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Mind games in the Barnett Shale

Mind games in the Barnett Shale

In their exhaustive report in Sunday's paper about the methods used by oil and gas production companies to fight the public-relations war over gas drilling and hydraulic fracturing, the Record-Chronicle's Peggy Heinkel-Wolfe and Lowell Brown produced a fascinating look at how the war for the hearts and minds of local residents and governments is being fought.

The two reporters used transcripts of audio recordings taken at a conference of oil and gas public relations executives last November in Houston to illustrate that the energy companies do indeed consider the controversy a "war." Several speakers used martial terms to describe the conflict between the gas companies and coalitions of residents and environmentalists, and military manuals on psychological warfare and counterinsurgency were cited and recommended as source materials for their colleagues in the gas-drilling business.

Our two reporters cited a few skirmishes in North Texas as evidence that at least some of those in attendance had been doing their homework.

Martin Garza, an attorney for oil and gas interests, dangled a carrot and wielded a stick at a public meeting in Denton heavily attended by proponents of tougher regulations on gas drilling operations.

The carrot came first, when he offered the expertise of gas company representatives in drafting any new drilling ordinances.

Then came the stick:

"Misunderstandings do lead to lawsuits," he said ominously.

Other instances weren't quite so subtle. Keystone Exploration, a gas exploration and drilling company, openly took sides in the 2010 Flower Mound city elections, writing letters characterizing unfriendly candidates as anti-drilling activists out to destroy the industry that was bringing prosperity to local owners of mineral rights.

Reading about the gas industry's affinity for military psy-ops procedures was mildly interesting, if not terribly surprising, but our own observation of the gas companies' public-relations campaign leads us to believe that it owes more to Dr. Frank Luntz than to John J. Rambo.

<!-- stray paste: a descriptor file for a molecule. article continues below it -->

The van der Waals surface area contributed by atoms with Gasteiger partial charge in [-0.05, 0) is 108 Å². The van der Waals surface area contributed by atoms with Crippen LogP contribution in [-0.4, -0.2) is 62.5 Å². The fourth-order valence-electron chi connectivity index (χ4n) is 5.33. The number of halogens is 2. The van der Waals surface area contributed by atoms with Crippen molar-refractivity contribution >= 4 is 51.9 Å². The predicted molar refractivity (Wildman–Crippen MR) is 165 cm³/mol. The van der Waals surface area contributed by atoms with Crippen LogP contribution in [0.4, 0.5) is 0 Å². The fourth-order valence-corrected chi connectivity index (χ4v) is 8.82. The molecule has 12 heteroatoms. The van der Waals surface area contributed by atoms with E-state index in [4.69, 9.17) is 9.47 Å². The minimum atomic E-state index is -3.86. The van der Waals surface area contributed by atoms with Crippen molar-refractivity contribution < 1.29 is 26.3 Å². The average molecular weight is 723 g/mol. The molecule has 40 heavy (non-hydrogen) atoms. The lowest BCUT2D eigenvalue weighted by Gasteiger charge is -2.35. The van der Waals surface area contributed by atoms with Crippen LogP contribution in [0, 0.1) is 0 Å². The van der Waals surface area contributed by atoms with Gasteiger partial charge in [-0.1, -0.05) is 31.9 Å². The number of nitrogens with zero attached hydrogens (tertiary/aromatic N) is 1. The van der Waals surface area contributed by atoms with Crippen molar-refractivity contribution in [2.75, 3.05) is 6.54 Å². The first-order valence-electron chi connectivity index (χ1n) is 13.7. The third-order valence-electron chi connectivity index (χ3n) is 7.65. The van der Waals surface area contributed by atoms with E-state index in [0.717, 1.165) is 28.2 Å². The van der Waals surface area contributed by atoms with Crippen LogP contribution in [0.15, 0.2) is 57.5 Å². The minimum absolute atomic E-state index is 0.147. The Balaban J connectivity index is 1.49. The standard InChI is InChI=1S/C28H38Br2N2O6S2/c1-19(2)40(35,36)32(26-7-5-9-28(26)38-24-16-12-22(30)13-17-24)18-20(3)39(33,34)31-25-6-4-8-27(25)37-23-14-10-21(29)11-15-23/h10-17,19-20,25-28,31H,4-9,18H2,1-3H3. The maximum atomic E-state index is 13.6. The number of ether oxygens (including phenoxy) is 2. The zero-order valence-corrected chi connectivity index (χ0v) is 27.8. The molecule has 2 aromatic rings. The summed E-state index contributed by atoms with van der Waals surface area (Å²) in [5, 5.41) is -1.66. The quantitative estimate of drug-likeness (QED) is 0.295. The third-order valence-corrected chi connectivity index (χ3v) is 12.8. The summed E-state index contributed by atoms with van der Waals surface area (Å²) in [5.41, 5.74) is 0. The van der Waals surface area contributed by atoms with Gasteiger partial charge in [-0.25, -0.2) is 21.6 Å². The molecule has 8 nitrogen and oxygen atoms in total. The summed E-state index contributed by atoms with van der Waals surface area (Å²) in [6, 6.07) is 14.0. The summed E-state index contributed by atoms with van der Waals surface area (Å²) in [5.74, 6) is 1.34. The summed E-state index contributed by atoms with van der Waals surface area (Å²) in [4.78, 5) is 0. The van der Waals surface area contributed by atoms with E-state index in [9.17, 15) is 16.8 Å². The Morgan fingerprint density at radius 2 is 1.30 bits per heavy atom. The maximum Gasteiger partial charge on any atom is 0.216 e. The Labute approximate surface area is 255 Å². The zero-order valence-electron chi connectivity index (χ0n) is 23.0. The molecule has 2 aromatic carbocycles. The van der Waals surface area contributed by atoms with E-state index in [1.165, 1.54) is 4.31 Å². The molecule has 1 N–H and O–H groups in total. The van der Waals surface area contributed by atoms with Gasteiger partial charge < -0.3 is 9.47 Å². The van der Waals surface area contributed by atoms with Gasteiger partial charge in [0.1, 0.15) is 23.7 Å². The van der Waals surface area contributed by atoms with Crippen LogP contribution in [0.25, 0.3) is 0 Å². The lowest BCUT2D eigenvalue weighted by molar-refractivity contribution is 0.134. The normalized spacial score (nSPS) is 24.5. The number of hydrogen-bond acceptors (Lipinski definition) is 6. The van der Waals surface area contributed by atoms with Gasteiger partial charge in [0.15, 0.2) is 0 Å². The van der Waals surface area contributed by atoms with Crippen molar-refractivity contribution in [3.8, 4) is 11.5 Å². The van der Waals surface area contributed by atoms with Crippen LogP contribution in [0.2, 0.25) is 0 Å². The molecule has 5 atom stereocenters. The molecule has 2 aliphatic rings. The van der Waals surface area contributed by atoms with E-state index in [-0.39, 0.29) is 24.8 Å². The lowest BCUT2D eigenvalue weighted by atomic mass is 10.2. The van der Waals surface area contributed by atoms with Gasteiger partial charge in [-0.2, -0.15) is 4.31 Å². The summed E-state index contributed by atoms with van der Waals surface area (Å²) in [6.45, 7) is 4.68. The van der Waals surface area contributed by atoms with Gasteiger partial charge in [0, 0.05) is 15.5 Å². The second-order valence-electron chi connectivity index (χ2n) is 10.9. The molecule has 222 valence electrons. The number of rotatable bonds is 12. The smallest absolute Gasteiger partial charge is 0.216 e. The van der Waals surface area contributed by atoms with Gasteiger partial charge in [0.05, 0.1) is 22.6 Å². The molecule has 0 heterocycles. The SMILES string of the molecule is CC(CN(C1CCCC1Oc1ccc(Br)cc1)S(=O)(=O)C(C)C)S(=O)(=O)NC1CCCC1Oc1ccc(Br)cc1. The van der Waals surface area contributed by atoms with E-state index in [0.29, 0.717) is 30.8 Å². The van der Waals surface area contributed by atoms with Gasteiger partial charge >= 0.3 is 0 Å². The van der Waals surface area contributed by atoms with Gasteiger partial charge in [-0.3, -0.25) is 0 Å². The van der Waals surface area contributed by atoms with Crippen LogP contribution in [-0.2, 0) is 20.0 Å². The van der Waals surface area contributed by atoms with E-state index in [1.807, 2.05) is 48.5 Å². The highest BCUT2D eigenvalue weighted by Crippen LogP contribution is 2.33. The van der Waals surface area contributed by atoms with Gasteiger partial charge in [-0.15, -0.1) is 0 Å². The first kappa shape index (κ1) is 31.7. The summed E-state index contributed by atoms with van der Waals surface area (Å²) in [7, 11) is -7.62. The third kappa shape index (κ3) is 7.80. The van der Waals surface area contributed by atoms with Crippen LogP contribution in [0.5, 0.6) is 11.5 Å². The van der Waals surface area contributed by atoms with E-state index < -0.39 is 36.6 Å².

Luntz, you may recall, is the public-relations genius who first came to public attention by coming up with a list of emotional, inflammatory words and phrases that became the offensive weapons of congressional Republicans back in the old "Contract with America" days of 1994. The policies of the Democrats should not be described as "mistaken," or even "wrong." The top word on Luntz's list was "traitor," followed by "waste," "corruption," "self-serving," "greed," "cynicism," "cheat," "steal" and "patronage."

"Inheritance tax," was too nonjudgmental a phrase, Luntz advised the Republicans back in 1994. Say "death tax" instead, he advised.

He even advised Republicans to hold press conferences decrying the inheritance tax in friendly funeral parlors to hammer home the point.

In the realm of energy, it was Luntz who advised oil companies to eschew the phrase "oil drilling" in favor of the more benign "energy exploration."

Luntz is unsurpassed in finding words and phrases that elicit instant, simplistic emotional reactions in those who hear them.

"Eighty percent of our life is emotion," he has said, "and only 20 percent is intellect. I am much more interested in how you feel than you think."

To those who call such semantic manipulation Orwellian, Luntz has an even more Orwellian explanation: He strips George Orwell of all irony and makes the great writer's greatest sin into a virtue:

"To be 'Orwellian,'" Luntz said in a 2007 radio interview, "is to speak with absolute clarity, to be succinct, to explain what the event is, to talk about what triggers something happening … and to do so without any pejorative whatsoever."

In other words, war is peace, freedom is slavery and "newspeak" is now the official language.

Those flacks in Houston may have been reading Army training manuals, but our guess that the guys who wrote those manuals had been reading Frank Luntz.